The adviser Kuai Liang - who was noticeably more frail than usual -
coughed uncomfortably and said, “My lord, I suggest that you leave this to
Huang Zu initially. As you say, we have to be concerned about the current row
that’s brewing between Cao Cao and Yuan Shao, and also our squatters in Nan
“…And at what point might I get involved…?” Liu Biao asked.
“Hopefully, never,” Kuai Liang replied. “Huang Zu’s got a lot of capable men. But if Huang were to lose any encounter - no matter how small - we would probably have to launch everything that we have at Sun Ce in a show of strength.”
Liu Biao turned to Admiral Cai Mao and said, “I’m sure that I don’t need to tell you this, but… ready your men to go north or south.”
Cai Mao bowed silently.
“…Mister Kuai, tell Mister Huang Zu to take this absolutely seriously and send only his best,” Liu Biao continued. “Liu Xun must regain what he has lost, and Sun Ce must be smashed.”
Kuai Liang bowed slightly and said, “I shall send word at once.”
Huang Zu’s court in the southern prefecture of Jiangxia was quite
different to his lord’s courts in Jiangling and Xiangyang: many of the
attendees were former pirates and hired mercenaries, and the tone was far more
informal. The ageing magnate laughed as he read the instruction letter from Liu
Biao and said, “He must be so embarrassed, that Liu Xun! Sun Ce’s robbed him of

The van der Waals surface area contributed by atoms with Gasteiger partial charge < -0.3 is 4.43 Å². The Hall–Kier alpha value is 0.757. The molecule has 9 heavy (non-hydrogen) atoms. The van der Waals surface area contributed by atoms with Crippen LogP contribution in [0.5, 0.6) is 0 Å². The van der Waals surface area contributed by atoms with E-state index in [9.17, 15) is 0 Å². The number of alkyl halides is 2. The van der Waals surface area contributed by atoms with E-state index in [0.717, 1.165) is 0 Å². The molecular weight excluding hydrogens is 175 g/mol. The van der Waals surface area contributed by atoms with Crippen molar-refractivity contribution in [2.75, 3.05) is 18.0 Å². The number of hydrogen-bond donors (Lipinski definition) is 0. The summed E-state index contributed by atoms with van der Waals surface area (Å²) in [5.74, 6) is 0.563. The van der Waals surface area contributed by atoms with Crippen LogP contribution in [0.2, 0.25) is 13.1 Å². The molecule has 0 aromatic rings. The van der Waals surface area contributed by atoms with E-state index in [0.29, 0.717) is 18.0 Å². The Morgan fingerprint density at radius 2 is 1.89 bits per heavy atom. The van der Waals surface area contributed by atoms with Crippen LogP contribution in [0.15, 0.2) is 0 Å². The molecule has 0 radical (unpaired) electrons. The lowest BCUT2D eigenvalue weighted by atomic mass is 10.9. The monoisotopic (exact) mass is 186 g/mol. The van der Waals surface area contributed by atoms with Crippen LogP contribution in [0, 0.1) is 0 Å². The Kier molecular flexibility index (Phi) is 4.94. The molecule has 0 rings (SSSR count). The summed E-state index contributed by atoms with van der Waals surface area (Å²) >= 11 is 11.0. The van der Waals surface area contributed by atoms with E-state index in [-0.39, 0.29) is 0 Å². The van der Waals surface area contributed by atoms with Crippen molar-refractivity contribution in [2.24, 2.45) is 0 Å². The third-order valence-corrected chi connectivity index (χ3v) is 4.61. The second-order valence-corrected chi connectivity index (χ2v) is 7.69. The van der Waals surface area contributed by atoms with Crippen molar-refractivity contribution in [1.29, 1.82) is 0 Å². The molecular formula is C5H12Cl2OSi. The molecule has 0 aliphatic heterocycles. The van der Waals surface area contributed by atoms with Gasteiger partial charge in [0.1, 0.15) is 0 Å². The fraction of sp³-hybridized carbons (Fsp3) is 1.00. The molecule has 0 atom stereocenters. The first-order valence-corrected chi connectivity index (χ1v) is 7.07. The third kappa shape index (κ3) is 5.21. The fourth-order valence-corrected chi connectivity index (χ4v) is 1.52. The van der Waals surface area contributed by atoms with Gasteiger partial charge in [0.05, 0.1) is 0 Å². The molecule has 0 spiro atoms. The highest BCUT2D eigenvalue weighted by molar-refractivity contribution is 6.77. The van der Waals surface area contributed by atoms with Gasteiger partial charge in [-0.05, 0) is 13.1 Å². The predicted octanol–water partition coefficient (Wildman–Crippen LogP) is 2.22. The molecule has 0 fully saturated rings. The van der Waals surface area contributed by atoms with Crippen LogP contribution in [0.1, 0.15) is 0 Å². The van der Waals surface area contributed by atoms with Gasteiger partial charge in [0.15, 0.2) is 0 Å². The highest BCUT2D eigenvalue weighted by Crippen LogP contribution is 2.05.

Many of the courtiers laughed derisively.
“…But I suppose that I shouldn’t be laughing,” Huang Zu sighed. “Sun Ce’s growing stronger… stronger than the father… but can he beat the great son of a better man…?”
Huang Zu turned his gaze to his son Huang Shè, who said, “I would willingly take the fight to Sun Ce, Father.”
“You are best placed to lead this of all my sons and kin,” Huang Zu suggested. “You’ll take five-thousand men and as many hundreds of ships and boats as are needed. General Han Xi will accompany you, and the lord’s nephew Liu Hu will provide support. The lord’s other esteemed nephew, Liu Pan, and I will become personally involved should the need arise.”
“I will not be bested by Sun Jian’s runt of a cub,” Huang Shè promised.
“I shall make you proud, Father.”
“No heroics,” Huang Zu insisted. “Don’t let Sun Ce goad you into anything. Keep it simple: smash him, and then come home. The amazing Liu Xun is currently headquartered along the flats near Mount Xisai: go and rendezvous with him at once.”
Huang Shè and Han Xi bowed respectfully and left the court with their retinues; Huang Zu noticed that a scruffy man in his twenties was staring at him and asked, “Something to say, Gan Ning…?”
“I jus’ wondered why you never asked me or none o’ me lads t’go along… s’all, boss,” Gan Ning replied. “I thought that we might be kinda useful, y’know, wi-”
“I’m not so desperate as to need you at this moment in time,” Huang Zu said. “In fact, you shouldn’t even be here! Su Fei!”
The world-weary officer Su Fei exhaled loudly and replied, “My lord, Gan Ning is-”
“Don’t make me tell you again!” Huang Zu barked.
Su Fei looked at Gan Ning, who shrugged indifferently and left the hall with his allies.
“…My lord, Gan is a future talent,” Su Fei pleaded. “He’s an expert shot, a master of scare tactics, a-”
“He’s a faithless cutthroat!” Huang Zu said.
“Yes, my lord, he was, but not anymore!” Su Fei protested. “He’s learning the classics! He’s-!”
“He’s what…?” Huang Zu chortled. “Gan Ning, reading books???”